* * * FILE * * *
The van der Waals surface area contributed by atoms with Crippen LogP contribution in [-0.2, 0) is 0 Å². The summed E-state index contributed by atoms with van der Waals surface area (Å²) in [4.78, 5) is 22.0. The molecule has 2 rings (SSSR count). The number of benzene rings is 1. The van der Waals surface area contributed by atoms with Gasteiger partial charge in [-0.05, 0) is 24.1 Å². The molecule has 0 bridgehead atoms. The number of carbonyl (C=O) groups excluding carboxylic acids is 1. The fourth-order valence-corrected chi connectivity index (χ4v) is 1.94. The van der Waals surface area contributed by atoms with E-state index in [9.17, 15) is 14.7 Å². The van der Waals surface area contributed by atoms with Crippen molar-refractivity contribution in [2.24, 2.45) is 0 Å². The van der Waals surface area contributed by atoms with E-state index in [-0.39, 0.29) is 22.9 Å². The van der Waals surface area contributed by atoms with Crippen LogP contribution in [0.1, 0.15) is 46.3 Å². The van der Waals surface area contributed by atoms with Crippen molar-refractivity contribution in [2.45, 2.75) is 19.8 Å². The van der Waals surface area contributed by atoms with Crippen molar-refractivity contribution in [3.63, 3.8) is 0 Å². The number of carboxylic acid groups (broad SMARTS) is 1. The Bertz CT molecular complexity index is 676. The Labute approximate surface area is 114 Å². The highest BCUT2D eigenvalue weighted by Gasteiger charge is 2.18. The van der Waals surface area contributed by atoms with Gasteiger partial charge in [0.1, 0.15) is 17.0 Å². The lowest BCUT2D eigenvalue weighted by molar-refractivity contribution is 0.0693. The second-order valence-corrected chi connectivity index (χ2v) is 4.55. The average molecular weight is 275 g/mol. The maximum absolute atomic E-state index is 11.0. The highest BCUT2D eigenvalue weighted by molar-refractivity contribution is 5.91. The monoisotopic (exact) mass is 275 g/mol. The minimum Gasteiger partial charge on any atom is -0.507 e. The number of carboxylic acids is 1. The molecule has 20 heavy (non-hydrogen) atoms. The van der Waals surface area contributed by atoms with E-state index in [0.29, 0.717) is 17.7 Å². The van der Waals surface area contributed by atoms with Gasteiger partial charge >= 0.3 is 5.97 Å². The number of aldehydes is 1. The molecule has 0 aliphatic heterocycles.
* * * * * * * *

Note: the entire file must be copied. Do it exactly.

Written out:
The van der Waals surface area contributed by atoms with Crippen LogP contribution in [-0.2, 0) is 0 Å². The summed E-state index contributed by atoms with van der Waals surface area (Å²) in [4.78, 5) is 22.0. The molecule has 2 rings (SSSR count). The number of benzene rings is 1. The van der Waals surface area contributed by atoms with Gasteiger partial charge in [-0.05, 0) is 24.1 Å². The molecule has 0 bridgehead atoms. The number of carbonyl (C=O) groups excluding carboxylic acids is 1. The fourth-order valence-corrected chi connectivity index (χ4v) is 1.94. The van der Waals surface area contributed by atoms with E-state index in [9.17, 15) is 14.7 Å². The van der Waals surface area contributed by atoms with Crippen molar-refractivity contribution in [2.24, 2.45) is 0 Å². The van der Waals surface area contributed by atoms with E-state index in [-0.39, 0.29) is 22.9 Å². The van der Waals surface area contributed by atoms with Crippen LogP contribution in [0.1, 0.15) is 46.3 Å². The van der Waals surface area contributed by atoms with Crippen molar-refractivity contribution in [2.45, 2.75) is 19.8 Å². The van der Waals surface area contributed by atoms with Crippen molar-refractivity contribution in [3.63, 3.8) is 0 Å². The number of carboxylic acid groups (broad SMARTS) is 1. The Bertz CT molecular complexity index is 676. The Labute approximate surface area is 114 Å². The highest BCUT2D eigenvalue weighted by Gasteiger charge is 2.18. The van der Waals surface area contributed by atoms with Gasteiger partial charge in [0.1, 0.15) is 17.0 Å². The lowest BCUT2D eigenvalue weighted by molar-refractivity contribution is 0.0693. The second-order valence-corrected chi connectivity index (χ2v) is 4.55. The average molecular weight is 275 g/mol. The maximum absolute atomic E-state index is 11.0. The highest BCUT2D eigenvalue weighted by molar-refractivity contribution is 5.91. The monoisotopic (exact) mass is 275 g/mol. The minimum Gasteiger partial charge on any atom is -0.507 e. The number of carboxylic acids is 1. The molecule has 20 heavy (non-hydrogen) atoms. The van der Waals surface area contributed by atoms with E-state index in [0.29, 0.717) is 17.7 Å². The van der Waals surface area contributed by atoms with Gasteiger partial charge >= 0.3 is 5.97 Å². The number of aldehydes is 1. The molecule has 0 aliphatic heterocycles.